If you have a severe rotator cuff tear that can’t be mended, or if a previous repair didn’t bring relief, superior capsule reconstruction may help.
About Rotator Cuff Tears and Repairs
Your shoulder is a ball-and-socket joint. The rotator cuff is a group of tendons and muscles that help keep the ball at the top of your upper-arm bone centered in your shoulder socket. It also helps you lift and rotate your arm.
When your rotator cuff tears -- either from a sudden injury or long-term wear-and-tear -- the pain and weakness can make it difficult to do simple tasks that involve reaching overhead, like washing your hair or putting away dishes. If nonsurgical treatments like medication and physical therapy don’t help, doctors can repair moderate tears surgically. Until recently, though, there were few options for repairing more severe rotator cuff tears. One option, called reverse shoulder replacement surgery, still requires you to limit your activities after surgery and may not last more than 10 to 15 years. As a result, orthopaedic surgeons typically recommend this option only if you’re older than 70 years and relatively inactive.
Superior Capsule Reconstruction -- A New Option
In recent years, Duke orthopaedic surgeons have begun offering a new technique, called superior capsule reconstruction, to repair severe rotator cuff tears. In this approach, the surgeon inserts a human tissue graft, attaching one end to your upper-arm bone and the other end to your shoulder socket. The graft doesn’t replace your rotator cuff tendon, but it performs the same function: keeping the ball of your arm bone centered in your shoulder socket and helping you raise your arm.
Doctors perform the surgery arthroscopically, by inserting a telescope-like camera and surgical instruments through small incisions about the width of a finger. It’s done under regional anesthesia combined with sedation, and most patients go home the same day.
Jocelyn Wittstein, MD, one of a few Duke orthopaedic surgeons who perform the technically demanding technique, said most patients do well with it. “They have an immediate reduction in pain,” she said, “and they’re very happy with their increase in range of motion.”
Tally Lassiter, MD, MHA, another Duke orthopedic surgeon who performs the procedure, added, “We have been doing superior capsule reconstructions in this country for over four years now, and the early results are good to excellent in about 80 percent of patients.”
Recovering from Superior Capsule Reconstruction
Dr. Wittstein notes that people who have superior capsule reconstruction generally have less pain right after surgery than if they’d had a typical rotator cuff repair. However, the timeline for physical therapy and returning to normal activities is longer and more gradual. That’s because the graft needs time to incorporate with the rest of the shoulder joint. “We protect it from really heavy lifting until about six months after surgery, to let the graft heal in,” said Dr. Wittstein.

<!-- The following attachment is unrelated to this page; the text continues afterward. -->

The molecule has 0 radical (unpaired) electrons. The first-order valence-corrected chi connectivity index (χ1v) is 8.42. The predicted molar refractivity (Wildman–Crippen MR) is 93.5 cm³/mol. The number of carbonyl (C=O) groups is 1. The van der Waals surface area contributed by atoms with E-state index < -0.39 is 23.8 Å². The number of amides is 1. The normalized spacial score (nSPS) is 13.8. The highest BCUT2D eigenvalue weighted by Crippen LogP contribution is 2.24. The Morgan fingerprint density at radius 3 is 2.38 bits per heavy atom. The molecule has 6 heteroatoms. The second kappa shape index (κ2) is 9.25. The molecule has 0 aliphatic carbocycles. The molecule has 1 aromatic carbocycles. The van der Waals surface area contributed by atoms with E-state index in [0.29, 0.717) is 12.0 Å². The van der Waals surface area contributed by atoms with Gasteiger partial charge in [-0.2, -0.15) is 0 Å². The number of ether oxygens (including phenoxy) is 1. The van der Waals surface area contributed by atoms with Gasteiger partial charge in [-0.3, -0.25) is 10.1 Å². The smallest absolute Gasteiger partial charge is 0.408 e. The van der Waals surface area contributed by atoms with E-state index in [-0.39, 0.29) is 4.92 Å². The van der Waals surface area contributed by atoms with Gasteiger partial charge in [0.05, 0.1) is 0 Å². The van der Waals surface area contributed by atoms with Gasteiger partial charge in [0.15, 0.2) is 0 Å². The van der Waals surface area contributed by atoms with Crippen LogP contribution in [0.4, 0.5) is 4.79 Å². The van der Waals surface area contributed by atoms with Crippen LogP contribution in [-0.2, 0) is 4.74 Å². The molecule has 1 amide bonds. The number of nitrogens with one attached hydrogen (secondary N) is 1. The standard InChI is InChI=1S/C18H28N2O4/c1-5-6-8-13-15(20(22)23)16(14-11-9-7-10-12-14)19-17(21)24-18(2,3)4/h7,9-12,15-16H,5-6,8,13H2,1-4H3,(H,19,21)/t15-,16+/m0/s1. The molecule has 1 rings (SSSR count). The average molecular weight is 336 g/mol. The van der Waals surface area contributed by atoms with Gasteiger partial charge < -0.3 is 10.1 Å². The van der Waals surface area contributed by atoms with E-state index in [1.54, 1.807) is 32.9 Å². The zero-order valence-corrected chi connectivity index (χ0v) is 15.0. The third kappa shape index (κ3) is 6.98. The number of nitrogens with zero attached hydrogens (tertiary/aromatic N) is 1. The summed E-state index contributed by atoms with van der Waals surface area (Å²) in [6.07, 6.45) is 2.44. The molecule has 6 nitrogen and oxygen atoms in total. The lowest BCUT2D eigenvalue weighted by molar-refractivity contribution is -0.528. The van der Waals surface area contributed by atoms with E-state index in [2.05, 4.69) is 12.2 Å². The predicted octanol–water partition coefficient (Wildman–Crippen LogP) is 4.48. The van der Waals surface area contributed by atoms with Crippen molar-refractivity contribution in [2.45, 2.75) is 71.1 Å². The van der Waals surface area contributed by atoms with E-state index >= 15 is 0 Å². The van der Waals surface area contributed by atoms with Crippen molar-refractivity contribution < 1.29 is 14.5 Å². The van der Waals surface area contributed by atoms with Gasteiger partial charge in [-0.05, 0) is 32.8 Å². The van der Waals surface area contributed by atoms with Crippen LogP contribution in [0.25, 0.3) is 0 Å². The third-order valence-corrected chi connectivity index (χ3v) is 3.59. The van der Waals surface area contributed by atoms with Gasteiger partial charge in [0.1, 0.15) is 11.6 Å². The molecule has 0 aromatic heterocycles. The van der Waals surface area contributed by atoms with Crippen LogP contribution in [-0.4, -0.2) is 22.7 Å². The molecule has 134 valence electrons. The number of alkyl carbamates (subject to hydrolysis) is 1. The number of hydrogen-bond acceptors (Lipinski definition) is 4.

Over time, most patients are again able to raise their arm. Dr. Wittstein cautions that not everyone will regain full range of motion, but the improvement is usually significant.
Who Is a Candidate for Superior Capsule Reconstruction?
This new option restores motion and relieves pain for those who may have been told that their rotator cuff tear is so severe that it can’t be repaired. You may also be a candidate if you had rotator cuff repair surgery and it didn’t heal properly. However, Dr. Wittstein noted that superior capsule reconstruction won't help if you also have significant arthritis in your shoulder. Instead, reverse shoulder replacement may be recommended. That’s just what it sounds like: a form of shoulder replacement where the joint is reversed. A ball is attached where your shoulder socket normally sits, and a socket is fitted to the top of your upper-arm bone. This allows you to use different muscles, instead of the ones in the rotator cuff, to move and rotate your arm.
“Reverse shoulder replacements are a good option for patients over 70 years of age with large tears and significant arthritis who do not have daily activities that require heavy lifting of greater than 25 pounds overhead,” said Dr. Lassiter. “For younger or more active patients without arthritis, superior capsule reconstruction is a good option.”
In many cases, Dr. Wittstein said, she’ll begin surgery by attempting to repair the torn rotator cuff tendon, with superior capsule reconstruction as an agreed-upon backup option for the patient. “If the tendon is surprisingly flexible and more mobile than pre‐op imaging suggested, we can still do a primary repair,” she said. “So, we have a plan for what we expect, but in borderline cases we can make the decision after surgery begins.”
Technique Offers Long-Term Benefits
In addition to easing pain and improving mobility, superior capsule reconstruction can also prevent shoulder problems from getting worse. When a rotator cuff tear goes unrepaired, the ball part of the joint tends to drift higher in socket, causing arthritis over time. Superior capsule reconstruction restores the alignment of the shoulder joint and normalizes its mechanics, which may slow or stop the condition from progressing.